A few months ago, I wrote about how important it is to use the right metric—fairness for teachers— when evaluating the success of pay-for-performance compensation systems. That post was a response to a rather biased Denver Post article on the subject, which featured as one of its subheadings the assertion that these systems provide “No Benefit to Students.” It also completely failed to mention perhaps the state’s most interesting example of pay for performance in practice: Harrison School District in Colorado Springs.
As it turns out, that was a serious omission. 9News ran a story yesterday about Harrison’s success at elevating its minority students. From that story:
The Harrison School District has more minorities than most districts in Advanced Placement courses. It has more Black and Latino students in Gifted and Talented classes. Harrison has a consistent graduation rate of Black and Latino students of higher than 75 percent. And, testing data shows that this district located on the southern end of Colorado Springs has the smallest achievement gap between white students and students of color.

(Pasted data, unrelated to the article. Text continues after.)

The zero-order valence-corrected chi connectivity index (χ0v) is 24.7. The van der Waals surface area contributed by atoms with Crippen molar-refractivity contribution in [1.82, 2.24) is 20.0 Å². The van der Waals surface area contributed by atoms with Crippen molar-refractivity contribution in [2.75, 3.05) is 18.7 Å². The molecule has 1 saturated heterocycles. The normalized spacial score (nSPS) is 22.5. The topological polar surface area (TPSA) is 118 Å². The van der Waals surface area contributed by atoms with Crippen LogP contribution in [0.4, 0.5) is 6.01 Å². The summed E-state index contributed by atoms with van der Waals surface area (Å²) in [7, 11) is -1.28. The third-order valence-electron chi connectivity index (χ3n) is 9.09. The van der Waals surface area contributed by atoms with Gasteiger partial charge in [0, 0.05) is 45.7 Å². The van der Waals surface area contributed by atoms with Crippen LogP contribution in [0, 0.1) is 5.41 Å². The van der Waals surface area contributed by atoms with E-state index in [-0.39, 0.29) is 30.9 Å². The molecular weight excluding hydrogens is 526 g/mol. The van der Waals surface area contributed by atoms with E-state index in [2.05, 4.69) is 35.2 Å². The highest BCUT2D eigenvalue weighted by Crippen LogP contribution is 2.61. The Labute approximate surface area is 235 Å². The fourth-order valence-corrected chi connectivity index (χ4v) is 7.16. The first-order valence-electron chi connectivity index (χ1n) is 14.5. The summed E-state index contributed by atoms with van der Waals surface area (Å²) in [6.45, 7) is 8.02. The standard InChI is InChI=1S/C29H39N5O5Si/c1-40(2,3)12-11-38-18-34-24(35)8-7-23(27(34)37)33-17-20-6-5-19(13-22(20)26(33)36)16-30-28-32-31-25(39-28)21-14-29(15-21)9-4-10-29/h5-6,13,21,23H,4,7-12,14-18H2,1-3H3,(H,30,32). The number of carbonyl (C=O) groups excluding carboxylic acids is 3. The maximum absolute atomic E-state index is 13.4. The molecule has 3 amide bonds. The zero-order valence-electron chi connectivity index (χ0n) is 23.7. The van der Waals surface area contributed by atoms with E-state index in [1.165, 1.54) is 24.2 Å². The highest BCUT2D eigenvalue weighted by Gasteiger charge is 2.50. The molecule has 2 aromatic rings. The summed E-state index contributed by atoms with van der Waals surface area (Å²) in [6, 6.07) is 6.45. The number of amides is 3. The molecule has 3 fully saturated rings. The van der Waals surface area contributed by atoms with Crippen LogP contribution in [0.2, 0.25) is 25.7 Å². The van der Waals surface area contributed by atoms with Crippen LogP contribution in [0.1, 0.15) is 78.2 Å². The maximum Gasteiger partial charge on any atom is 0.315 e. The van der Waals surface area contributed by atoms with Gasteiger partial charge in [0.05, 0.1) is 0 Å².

As the story implies, Harrison’s 2014 graduation data show that 77.7 percent of its black students graduated on time. That number was 75.3 for its Hispanic students. Those paying attention will note that the rate for black students is actually higher than the state’s overall graduation rate of 77.3 percent. For further reference, the state’s overall graduation rates for black and Hispanic students were just 69 percent and 66.7 percent respectively. Continue Reading »